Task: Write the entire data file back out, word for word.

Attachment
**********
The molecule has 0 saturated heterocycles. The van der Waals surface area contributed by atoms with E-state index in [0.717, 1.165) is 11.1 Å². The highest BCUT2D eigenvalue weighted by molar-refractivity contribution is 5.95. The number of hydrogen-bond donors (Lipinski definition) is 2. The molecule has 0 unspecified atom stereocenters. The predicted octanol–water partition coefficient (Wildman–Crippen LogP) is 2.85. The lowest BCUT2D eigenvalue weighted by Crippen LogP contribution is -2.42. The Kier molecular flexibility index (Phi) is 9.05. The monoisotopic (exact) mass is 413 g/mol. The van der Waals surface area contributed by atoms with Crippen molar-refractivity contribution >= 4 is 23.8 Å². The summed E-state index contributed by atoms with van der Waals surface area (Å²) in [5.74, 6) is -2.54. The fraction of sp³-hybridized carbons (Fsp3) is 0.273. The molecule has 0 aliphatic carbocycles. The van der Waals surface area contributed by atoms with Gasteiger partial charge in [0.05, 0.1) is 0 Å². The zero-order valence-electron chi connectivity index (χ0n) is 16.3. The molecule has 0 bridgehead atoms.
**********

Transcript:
The molecule has 0 saturated heterocycles. The van der Waals surface area contributed by atoms with E-state index in [0.717, 1.165) is 11.1 Å². The highest BCUT2D eigenvalue weighted by molar-refractivity contribution is 5.95. The number of hydrogen-bond donors (Lipinski definition) is 2. The molecule has 0 unspecified atom stereocenters. The predicted octanol–water partition coefficient (Wildman–Crippen LogP) is 2.85. The lowest BCUT2D eigenvalue weighted by Crippen LogP contribution is -2.42. The Kier molecular flexibility index (Phi) is 9.05. The monoisotopic (exact) mass is 413 g/mol. The van der Waals surface area contributed by atoms with Crippen molar-refractivity contribution >= 4 is 23.8 Å². The summed E-state index contributed by atoms with van der Waals surface area (Å²) in [5.74, 6) is -2.54. The fraction of sp³-hybridized carbons (Fsp3) is 0.273. The molecule has 0 aliphatic carbocycles. The van der Waals surface area contributed by atoms with Gasteiger partial charge in [0.05, 0.1) is 0 Å². The zero-order valence-electron chi connectivity index (χ0n) is 16.3. The molecule has 0 bridgehead atoms.